Many cash-strapped healthcare systems across the Middle East are struggling to provide testing and care for COVID-19 patients, while countries with the lowest rates of infection began lifting lockdown restrictions this week. According to the World Health Organization there is a total of 175,883 confirmed cases and 7,273 known deaths in the 22 countries that make up the eastern Mediterranean region, or the Middle East and North Africa.
The region as a whole has not flattened the curve, with over 5,000 new cases each day in the last week.
The highest mortality rates are recorded in Egypt, Sudan and Syria, which are all over 7 percent, yet it is not clear how widespread the virus is after nearly two months of lockdown. Researchers seriously question the veracity of infection data in Egypt.
In Syria where 2 million live on humanitarian assistance, testing is slim and many doubt the accuracy of the official count. There are 43 confirmed cases across the entire country, of which only one comes from the Kurdish-led Autonomous Administration. Human Rights Watch has said the Assad government is blocking the transfer of medical supplies and personnel to the region.
“Two million people are stuck in northeast Syria without the tools to tackle outbreaks of COVID-19,” said Gerry Simpson, associate crisis and conflict director at Human Rights Watch said in a statement Tuesday. “As the number of infections rise, global and regional leaders should urgently act to allow lifesaving medical supplies and staff to reach those in desperate need of support.”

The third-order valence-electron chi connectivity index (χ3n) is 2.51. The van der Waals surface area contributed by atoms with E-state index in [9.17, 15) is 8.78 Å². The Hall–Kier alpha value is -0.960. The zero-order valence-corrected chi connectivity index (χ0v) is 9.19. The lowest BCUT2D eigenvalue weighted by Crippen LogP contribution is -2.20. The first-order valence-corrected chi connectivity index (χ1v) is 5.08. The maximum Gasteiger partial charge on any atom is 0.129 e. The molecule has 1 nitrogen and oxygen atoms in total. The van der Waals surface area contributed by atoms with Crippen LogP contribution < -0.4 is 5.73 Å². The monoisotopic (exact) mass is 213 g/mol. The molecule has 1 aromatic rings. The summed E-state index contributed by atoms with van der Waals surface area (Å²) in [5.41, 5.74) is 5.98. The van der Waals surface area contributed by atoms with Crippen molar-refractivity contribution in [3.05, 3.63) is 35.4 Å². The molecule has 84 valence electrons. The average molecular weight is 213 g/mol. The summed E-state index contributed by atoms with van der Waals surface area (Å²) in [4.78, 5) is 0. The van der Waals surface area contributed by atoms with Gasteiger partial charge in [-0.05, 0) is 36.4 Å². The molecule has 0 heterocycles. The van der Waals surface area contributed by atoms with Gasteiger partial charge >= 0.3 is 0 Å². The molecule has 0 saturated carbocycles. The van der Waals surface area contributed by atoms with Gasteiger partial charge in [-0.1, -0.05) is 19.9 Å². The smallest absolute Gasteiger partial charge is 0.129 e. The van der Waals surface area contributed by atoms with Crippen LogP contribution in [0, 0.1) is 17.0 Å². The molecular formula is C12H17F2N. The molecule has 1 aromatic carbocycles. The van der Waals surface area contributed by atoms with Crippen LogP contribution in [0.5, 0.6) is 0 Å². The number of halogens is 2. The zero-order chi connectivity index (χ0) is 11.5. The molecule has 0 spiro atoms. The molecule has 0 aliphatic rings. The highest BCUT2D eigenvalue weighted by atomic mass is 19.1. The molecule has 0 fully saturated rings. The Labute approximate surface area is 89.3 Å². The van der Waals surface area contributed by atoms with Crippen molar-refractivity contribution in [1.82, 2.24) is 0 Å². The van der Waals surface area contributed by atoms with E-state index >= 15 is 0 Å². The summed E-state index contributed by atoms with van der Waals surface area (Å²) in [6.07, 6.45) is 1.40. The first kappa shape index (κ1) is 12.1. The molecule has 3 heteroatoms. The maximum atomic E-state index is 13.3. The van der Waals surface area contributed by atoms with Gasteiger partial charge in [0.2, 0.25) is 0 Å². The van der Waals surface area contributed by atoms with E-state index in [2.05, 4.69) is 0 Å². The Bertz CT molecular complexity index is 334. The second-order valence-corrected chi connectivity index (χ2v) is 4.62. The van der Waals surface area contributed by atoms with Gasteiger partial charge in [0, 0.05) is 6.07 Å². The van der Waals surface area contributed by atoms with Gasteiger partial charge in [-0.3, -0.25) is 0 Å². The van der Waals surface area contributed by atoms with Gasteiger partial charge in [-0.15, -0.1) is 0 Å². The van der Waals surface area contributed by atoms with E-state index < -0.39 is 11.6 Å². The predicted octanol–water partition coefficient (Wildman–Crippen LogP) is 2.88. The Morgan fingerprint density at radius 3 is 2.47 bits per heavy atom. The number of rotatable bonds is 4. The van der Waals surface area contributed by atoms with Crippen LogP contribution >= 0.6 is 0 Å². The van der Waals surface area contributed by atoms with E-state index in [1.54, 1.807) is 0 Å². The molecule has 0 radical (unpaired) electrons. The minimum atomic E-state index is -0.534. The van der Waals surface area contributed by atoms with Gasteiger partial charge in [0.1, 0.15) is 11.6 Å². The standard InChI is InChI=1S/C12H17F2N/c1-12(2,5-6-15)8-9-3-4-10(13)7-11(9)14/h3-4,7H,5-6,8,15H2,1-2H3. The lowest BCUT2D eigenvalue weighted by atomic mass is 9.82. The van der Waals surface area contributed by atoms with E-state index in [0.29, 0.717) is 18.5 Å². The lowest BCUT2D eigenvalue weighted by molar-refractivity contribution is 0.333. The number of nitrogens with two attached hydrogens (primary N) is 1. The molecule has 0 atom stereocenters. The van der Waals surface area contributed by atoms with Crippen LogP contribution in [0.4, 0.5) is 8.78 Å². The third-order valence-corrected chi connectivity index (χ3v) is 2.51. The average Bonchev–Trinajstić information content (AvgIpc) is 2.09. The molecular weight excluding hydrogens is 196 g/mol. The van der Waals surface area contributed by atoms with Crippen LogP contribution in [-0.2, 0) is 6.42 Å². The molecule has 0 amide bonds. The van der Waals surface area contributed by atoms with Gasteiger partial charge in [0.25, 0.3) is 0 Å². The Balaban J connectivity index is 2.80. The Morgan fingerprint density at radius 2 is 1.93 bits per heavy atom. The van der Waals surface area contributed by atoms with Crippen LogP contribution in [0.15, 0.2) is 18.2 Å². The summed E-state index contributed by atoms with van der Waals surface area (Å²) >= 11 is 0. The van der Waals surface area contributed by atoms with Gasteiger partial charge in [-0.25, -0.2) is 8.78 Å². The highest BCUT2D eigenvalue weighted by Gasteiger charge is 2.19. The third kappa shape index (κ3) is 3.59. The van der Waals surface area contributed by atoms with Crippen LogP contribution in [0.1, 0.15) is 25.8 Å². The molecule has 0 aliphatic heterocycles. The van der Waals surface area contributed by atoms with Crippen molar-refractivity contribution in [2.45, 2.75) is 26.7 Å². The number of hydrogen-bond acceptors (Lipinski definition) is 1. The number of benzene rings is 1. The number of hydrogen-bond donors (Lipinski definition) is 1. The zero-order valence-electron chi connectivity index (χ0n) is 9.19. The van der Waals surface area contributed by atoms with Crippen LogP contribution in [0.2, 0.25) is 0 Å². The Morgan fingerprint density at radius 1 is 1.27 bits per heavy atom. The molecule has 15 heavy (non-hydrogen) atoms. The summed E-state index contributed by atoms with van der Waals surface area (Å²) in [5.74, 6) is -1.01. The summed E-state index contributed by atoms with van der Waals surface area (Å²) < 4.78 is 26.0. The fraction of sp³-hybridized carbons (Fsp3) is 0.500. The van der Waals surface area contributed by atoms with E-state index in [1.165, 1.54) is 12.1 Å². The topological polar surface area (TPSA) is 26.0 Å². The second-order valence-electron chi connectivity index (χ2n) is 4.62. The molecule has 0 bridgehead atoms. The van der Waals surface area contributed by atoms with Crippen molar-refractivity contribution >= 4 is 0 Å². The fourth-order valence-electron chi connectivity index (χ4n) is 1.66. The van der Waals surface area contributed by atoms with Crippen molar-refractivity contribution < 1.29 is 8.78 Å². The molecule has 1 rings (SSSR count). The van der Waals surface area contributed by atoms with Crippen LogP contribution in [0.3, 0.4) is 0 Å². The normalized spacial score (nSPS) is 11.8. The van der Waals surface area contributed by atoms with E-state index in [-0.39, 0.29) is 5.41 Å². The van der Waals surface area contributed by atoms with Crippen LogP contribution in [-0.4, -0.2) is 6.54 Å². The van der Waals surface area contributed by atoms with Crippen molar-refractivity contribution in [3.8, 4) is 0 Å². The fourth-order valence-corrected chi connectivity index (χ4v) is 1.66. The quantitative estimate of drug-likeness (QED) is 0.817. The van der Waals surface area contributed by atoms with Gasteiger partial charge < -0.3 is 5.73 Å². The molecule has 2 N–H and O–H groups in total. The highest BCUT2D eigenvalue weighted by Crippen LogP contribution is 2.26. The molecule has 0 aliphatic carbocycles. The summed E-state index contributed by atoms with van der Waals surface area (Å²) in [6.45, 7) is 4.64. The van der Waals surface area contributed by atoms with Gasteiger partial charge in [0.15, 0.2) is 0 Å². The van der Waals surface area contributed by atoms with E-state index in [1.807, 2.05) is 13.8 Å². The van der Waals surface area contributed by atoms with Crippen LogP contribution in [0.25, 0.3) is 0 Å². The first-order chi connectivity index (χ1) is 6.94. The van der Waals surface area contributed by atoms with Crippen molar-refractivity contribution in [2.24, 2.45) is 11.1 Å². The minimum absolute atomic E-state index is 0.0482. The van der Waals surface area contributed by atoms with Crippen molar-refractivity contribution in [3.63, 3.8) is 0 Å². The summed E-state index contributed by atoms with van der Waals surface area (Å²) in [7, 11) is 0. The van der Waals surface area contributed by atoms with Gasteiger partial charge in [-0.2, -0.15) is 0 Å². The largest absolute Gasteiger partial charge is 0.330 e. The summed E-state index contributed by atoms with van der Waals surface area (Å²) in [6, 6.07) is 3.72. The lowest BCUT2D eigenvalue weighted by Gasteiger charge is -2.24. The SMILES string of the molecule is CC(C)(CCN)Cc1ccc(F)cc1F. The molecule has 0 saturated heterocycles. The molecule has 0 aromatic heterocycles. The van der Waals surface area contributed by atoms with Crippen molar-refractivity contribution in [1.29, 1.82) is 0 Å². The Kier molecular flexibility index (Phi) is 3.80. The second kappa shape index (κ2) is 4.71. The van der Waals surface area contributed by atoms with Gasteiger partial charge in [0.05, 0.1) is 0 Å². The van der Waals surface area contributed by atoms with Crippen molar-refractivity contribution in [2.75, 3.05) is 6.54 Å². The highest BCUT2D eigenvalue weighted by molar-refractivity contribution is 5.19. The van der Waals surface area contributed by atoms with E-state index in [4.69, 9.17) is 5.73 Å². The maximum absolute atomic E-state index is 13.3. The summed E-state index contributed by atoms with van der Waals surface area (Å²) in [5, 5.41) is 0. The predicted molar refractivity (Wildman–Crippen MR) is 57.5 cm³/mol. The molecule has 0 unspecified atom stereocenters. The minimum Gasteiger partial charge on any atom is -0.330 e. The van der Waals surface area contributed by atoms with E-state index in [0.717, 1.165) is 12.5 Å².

Most of Syria’s COVID-19 come from Damascus and surrounding suburbs.
In Lebanon, measures closing businesses began lifting this week. The easing of restrictions coincided with a return of anti-corruption protests across the country. One protester was killed from injuries sustained during clashes in Tripoli on Monday.
In Lebanon there are 717 confirmed cases of COVID-19 with 24 deaths. Reflecting deep economic divides across the country, public hospitals are struggling to keep pace with patient loads while private facilities are stocked.
France 24 reports major discrepancies in stockpiles of medical equipment and testing kits between public and private hospitals in Lebanon, reflecting deep economic divides across the country.
With the Lebanese government overwhelmed, political parties are filling in the gap, among them most vividly Hizbollah organized teams of medical workers and manned medical checkpoints.
Here are some more images from around the region: